The English word devil in the KJV is used to represent several different words in Greek (slanderer, demon, and adversary) and Hebrew (spoiler). The devil is the enemy of righteousness and of those who seek to do the will of God. Literally a spirit son of God, he was at one time “an angel” in authority in the presence of God; however, he rebelled in the premortal life, at which time he persuaded a third of the spirit children of the Father to rebel with him, in opposition to the plan of salvation championed by Jehovah (Jesus Christ). “Thus came the devil and his angels” (D&C 29:37). They were cast out of heaven and were denied the experience of mortal bodies and earth life (Isa. 14:12–15; Rev. 12:4–9; 2 Ne. 2:17; 9:8; D&C 29:36–38; 76:25–26; 93:25; Moses 4:1–4; Abr. 3:27–28).
Latter-day revelation confirms the biblical teaching that the devil is a reality and that he does strive to lead men and women from the work of God. One of the major techniques of the devil is to cause human beings to think they are following God’s ways, when in reality they are deceived by the devil to follow other paths.
Since the devil and his premortal angels have no physical body of flesh and bones, they often seek to possess the bodies of mortal beings. There are many such instances recorded in scripture (Matt. 9:32; 12:22; Mark 1:24; 5:7; Luke 8:30; Acts 19:15; see also Mosiah 3:6). Such can be evicted by the power of faith in Jesus Christ and the exercise of the holy priesthood. Jesus gave this power to His disciples (Matt. 10:1; Mark 16:17; Luke 10:17; Acts 5:16; D&C 84:67).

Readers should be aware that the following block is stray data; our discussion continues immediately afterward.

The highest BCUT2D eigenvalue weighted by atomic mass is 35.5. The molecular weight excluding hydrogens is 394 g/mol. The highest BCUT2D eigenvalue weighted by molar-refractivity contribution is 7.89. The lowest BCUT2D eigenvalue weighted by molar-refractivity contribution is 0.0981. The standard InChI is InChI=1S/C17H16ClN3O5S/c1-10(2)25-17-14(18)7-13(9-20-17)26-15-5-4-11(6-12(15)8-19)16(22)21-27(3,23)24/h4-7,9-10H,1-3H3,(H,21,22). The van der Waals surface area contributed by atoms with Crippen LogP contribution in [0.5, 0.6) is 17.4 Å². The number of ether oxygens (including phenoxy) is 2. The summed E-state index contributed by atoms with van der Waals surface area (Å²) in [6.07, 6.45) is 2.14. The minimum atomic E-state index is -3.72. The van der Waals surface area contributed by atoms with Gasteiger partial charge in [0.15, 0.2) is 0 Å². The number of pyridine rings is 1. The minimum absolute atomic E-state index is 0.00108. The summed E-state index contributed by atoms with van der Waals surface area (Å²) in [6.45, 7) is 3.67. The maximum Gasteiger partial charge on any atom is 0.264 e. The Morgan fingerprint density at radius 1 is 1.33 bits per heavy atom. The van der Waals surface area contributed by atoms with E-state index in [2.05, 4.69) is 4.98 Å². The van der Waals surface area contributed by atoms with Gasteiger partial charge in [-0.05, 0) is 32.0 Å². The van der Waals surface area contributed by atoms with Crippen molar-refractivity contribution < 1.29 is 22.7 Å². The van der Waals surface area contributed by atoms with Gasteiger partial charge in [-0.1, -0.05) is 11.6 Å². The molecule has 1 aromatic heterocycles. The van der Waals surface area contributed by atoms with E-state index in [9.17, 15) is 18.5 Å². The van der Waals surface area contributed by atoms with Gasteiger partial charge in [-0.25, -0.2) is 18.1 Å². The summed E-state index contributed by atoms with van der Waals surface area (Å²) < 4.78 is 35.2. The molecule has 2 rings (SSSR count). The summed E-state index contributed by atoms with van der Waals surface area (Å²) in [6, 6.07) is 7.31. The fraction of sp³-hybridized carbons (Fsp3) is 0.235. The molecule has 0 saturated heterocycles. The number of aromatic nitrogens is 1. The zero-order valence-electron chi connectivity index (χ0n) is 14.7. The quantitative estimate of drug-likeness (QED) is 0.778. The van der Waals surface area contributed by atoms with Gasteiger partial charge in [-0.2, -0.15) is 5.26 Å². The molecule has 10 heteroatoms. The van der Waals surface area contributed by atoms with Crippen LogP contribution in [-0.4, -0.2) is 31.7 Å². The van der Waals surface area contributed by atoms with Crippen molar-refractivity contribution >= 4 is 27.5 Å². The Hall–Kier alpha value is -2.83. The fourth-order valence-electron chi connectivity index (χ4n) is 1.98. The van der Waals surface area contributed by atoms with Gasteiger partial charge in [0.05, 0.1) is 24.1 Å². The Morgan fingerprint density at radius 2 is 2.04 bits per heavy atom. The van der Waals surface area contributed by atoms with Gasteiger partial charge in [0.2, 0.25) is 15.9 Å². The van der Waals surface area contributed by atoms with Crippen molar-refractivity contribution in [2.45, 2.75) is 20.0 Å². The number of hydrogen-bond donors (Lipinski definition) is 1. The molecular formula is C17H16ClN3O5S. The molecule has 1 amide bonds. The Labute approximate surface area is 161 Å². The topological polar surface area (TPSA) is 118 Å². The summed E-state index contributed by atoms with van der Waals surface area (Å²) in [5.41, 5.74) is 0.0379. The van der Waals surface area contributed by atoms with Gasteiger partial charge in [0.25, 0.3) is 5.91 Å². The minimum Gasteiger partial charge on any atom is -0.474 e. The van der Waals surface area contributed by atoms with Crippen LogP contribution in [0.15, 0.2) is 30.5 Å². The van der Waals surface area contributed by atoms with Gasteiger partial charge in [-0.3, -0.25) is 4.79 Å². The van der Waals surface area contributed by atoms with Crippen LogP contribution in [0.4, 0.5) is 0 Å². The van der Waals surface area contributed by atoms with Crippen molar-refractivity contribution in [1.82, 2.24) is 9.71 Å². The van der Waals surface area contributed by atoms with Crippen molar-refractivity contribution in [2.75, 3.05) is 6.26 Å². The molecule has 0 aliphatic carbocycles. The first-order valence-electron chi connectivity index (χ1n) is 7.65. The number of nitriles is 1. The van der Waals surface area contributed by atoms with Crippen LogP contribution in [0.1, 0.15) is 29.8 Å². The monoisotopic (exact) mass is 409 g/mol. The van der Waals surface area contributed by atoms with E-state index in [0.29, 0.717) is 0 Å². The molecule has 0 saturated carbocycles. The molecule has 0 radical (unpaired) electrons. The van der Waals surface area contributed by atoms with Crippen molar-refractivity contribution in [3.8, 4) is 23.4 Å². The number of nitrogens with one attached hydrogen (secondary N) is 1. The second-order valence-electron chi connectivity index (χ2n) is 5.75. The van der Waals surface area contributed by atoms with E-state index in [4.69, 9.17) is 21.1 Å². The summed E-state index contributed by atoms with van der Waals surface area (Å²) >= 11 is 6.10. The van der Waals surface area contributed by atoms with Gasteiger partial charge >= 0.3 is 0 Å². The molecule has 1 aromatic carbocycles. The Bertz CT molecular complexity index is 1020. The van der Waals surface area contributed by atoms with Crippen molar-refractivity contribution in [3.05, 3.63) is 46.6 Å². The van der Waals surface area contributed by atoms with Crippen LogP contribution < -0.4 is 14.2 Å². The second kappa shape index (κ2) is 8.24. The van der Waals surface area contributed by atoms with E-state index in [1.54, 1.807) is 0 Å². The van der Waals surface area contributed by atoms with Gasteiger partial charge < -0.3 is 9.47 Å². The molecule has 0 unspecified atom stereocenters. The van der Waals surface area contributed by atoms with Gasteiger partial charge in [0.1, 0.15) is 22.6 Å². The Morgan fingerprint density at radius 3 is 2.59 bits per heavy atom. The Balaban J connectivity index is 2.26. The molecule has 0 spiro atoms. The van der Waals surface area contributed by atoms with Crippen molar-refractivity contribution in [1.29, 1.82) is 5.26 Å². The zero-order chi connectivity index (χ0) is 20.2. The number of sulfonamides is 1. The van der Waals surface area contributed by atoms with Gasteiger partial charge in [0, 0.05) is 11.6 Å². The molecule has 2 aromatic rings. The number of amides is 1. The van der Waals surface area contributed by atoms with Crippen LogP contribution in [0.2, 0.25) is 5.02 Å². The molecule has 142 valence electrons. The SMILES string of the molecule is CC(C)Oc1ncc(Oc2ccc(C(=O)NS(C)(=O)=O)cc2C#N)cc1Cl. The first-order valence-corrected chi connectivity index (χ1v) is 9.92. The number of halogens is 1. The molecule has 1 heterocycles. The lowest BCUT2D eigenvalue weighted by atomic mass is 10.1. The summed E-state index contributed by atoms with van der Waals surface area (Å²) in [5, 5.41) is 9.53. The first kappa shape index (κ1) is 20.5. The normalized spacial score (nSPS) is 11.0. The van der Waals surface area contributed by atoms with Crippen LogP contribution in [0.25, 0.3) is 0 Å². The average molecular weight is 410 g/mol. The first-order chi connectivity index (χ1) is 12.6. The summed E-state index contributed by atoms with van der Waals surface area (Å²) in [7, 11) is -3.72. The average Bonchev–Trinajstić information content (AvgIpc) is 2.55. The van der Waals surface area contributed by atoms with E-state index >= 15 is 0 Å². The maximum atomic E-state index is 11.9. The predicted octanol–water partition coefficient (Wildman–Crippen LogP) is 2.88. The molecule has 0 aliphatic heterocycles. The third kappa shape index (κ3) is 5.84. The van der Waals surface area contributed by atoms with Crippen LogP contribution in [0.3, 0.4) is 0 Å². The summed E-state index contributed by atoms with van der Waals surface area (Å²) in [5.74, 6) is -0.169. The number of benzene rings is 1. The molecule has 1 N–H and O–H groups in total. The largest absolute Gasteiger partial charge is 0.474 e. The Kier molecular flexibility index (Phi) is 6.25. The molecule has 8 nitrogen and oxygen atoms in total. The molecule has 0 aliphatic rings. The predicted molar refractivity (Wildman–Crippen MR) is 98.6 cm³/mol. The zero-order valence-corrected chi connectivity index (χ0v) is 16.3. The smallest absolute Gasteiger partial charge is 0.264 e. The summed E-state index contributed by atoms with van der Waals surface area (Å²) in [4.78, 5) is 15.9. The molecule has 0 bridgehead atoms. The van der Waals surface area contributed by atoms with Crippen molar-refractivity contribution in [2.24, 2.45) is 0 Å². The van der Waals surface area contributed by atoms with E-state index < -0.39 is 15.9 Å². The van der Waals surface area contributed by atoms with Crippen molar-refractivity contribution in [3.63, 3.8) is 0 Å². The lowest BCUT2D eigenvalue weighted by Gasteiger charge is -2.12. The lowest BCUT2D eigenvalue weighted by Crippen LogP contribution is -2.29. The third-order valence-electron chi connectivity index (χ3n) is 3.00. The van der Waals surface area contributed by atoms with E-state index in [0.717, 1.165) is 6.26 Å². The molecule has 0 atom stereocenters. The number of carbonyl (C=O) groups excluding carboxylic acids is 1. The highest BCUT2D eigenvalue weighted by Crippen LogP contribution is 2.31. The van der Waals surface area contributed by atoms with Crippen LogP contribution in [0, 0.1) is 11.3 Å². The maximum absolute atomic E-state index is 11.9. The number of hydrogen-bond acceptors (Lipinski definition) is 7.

The devil is called the prince of this world (John 12:31; 14:30; 16:11); the adversary (1 Pet. 5:8); Beelzebub, meaning the prince of the devils (Mark 3:22); the wicked one (Matt. 13:38); the enemy (Matt. 13:39); Lucifer (Isa. 14:12; D&C 76:26); Satan (Rev. 12:9); prince of the power of the air (Eph. 2:2–3); Perdition (D&C 76:26); son of the morning (D&C 76:26–27); that old serpent (Rev. 12:9; D&C 76:28); the great dragon (Rev. 12:7–9); a murderer from the beginning (John 8:44); a liar from the beginning (D&C 93:25); and the accuser (Rev. 12:10).
He is miserable in his situation and “stirreth up the children of men unto secret combinations of murder and all manner of secret works of darkness” (2 Ne. 9:9). He tries to imitate the work of God by transforming himself nigh unto an angel of light (2 Cor. 11:12–15; 2 Ne. 9:9; D&C 128:20). He is also a worker of miracles, by which he deceives many upon the earth (Rev. 13:1–15). In fact, the scripture says he deceives the whole world (Rev. 12:9). He can cite scripture to make his point seem plausible (Matt. 4:1–11). All of this is his scheme to make man miserable like himself. Protection against the influence of the devil is found by obedience to the commandments and laws of the gospel of Jesus Christ. The message of all the prophets and apostles is that truth, righteousness, and peace shall in the end prevail over error, sin, and war; the faithful shall triumph over all their afflictions and enemies and shall triumph over the devil. There shall be a complete and lasting victory of righteousness over wickedness on this earth, which will be done by the power of the Lord Jesus Christ.